The Phillies have myriad needs this winter as general manager Ruben Amaro Jr. attempts to reload, not rebuild. There is nothing more important than the $35 million on the current roster invested in Halladay and second baseman Chase Utley. They are two players with unassailable work ethic and respect within the clubhouse walls.
And both have realized their own mortality.
Halladay, a veteran of 15 years and 39,341 regular-season pitches, admits that the wear and tear of a heavy workload has consumed his body. He is expected to make his last two starts in 2012.
Utley, who has missed 164 games in the last three seasons, is pursuing a move to third base for what he calls the betterment of the franchise. It is not without personal gain: He hopes to reduce the strain on his knees and prolong his career.
Neither player comes with a guarantee for 2013. The final days of 2012 could provide a window into the future. The Phillies have not internally discussed a shutdown of Halladay, who is "in position" to make his next start, Amaro said Monday. Once the Phillies are eliminated, Utley could see time at third base.
But no matter how well Halladay finishes the season or Utley handles third in limited action, massive expectations are placed on two aging players with questionable health.
Amaro said all examinations of Halladay's shoulder and back have "seemed OK." He said Halladay, at this point, is scheduled to make his next start. That should come Thursday against Washington.
Halladay described his latest injury as "spasms" behind his right shoulder. Amaro said it is "tightness in his mid-to-upper back."
"It's taken a little bit of a toll on him," Amaro said. "We'll talk to the doctors today or tomorrow to see if we're risking any injury."
Their initial belief is that Halladay could finish the season without harm. Halladay expressed a strong desire to make his final two starts in 2012. Is there an advantage to shutting him down now?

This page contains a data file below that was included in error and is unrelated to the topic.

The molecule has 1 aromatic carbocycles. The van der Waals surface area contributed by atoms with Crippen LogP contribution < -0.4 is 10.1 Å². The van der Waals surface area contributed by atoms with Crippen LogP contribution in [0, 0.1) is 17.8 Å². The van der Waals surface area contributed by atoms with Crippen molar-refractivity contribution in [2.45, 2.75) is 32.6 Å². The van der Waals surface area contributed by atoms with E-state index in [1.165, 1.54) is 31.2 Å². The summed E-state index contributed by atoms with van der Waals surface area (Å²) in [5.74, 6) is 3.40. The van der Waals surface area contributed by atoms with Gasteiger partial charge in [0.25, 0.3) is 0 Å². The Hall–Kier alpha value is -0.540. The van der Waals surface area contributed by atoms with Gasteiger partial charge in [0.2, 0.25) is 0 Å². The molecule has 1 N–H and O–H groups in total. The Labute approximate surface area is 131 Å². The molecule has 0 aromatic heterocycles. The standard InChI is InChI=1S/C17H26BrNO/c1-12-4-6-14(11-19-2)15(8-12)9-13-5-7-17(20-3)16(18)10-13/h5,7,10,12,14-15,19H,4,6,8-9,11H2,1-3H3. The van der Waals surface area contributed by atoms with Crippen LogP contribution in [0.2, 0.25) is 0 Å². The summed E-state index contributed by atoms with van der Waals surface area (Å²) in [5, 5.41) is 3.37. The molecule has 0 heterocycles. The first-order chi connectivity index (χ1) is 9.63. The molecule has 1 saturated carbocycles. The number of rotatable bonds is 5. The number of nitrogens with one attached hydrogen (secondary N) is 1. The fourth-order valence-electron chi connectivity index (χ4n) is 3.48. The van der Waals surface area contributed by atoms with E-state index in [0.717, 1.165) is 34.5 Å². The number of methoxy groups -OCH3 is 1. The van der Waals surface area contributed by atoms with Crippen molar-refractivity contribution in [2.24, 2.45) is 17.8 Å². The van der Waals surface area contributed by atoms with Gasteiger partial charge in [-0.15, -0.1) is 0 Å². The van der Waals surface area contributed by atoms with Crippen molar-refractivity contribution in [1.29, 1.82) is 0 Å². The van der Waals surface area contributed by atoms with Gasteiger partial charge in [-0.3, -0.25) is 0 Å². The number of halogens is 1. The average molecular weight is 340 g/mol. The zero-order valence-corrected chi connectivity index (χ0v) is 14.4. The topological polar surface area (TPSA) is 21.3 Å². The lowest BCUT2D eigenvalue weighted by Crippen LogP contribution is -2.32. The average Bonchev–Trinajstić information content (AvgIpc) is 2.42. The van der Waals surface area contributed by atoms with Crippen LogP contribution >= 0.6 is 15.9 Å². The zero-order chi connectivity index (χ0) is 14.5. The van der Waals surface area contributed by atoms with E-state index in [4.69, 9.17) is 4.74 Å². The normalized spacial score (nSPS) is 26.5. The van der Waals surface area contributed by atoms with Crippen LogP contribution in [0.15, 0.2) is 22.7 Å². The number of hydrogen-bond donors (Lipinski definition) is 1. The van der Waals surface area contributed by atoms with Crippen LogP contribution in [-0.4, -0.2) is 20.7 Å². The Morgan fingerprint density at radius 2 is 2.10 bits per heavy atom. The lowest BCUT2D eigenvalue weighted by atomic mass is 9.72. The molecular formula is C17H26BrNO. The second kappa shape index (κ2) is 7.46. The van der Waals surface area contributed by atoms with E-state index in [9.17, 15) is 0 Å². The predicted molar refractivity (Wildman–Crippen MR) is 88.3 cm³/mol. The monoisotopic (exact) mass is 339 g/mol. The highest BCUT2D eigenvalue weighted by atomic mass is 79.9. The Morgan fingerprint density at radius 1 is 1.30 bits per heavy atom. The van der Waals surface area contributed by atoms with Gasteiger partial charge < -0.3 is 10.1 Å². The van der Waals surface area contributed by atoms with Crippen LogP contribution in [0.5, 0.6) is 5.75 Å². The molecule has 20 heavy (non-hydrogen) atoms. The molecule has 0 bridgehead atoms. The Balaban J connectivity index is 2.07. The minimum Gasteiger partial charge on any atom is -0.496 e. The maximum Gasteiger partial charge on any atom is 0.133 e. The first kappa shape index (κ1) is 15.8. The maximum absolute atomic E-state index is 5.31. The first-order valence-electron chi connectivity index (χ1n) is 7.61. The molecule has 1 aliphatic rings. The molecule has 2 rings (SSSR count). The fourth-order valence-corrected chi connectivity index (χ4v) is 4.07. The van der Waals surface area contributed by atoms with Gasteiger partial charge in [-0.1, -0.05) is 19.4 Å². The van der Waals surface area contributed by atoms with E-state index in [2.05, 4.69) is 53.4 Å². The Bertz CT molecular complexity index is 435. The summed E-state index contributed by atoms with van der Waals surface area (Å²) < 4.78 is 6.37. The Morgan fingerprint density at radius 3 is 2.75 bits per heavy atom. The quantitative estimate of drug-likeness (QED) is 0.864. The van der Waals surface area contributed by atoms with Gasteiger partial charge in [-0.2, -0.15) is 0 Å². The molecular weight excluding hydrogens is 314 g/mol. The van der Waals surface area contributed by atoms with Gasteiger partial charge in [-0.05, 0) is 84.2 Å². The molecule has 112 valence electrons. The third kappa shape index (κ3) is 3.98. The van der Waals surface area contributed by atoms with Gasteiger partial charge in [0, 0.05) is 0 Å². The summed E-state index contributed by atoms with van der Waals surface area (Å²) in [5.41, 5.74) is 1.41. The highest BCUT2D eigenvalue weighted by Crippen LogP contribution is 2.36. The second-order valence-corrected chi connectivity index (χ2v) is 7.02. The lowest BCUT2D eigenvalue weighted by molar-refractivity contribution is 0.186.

"We'll talk to the doctors and see if there is a benefit," Amaro said. "We haven't made any decisions any way or another."
All parties involved have maintained that there is no serious injury, even though shoulder woes have plagued Halladay since spring training. Halladay will make alterations to his throwing and strength programs this winter. He will turn 36 in May, and if there is any pitcher who can reinvent himself (again), it's Halladay.
That requires a healthy body, though. That Halladay's ailments cannot be fixed by surgery only muddles his status.
Utley occupies a similar limbo.
The Phillies and Utley are serious about his move to third. He is driving the ball better than at any point in the previous two seasons. He believes in his knee-strengthening program, and the results have affirmed it.
Left unsaid in this whole plan is that Utley has failed to play a Grapefruit League game in each of the last two springs. The Phillies entered spring training each season thinking Utley would be ready for opening day. Both times they were wrong.
One Phillies official said that if Utley intends to play third, he must play in nearly every Grapefruit League game in 2013. His time at third will be limited, if he sees any time there at all, in 2012.
The move is risky given his history.
Remember when this season turned sour. It was in June, when lineup temps such as Ty Wigginton, Laynce Nix, Mike Fontenot, and Hector Luna no longer could shoulder the burden. The starting rotation was shaky without its ace and leader, thus a heavier onus was put on a bullpen that still relied on Chad Qualls.
The Phillies lost nine of 10 at one point and finished 9-19 in June. They played the majority of the month - all but the final four games - without Halladay and Utley.
They need both to slay the demons of time, a battle many athletes before them have fought unsuccessfully.
Contact Matt Gelb at email@example.com, or follow on Twitter @magelb.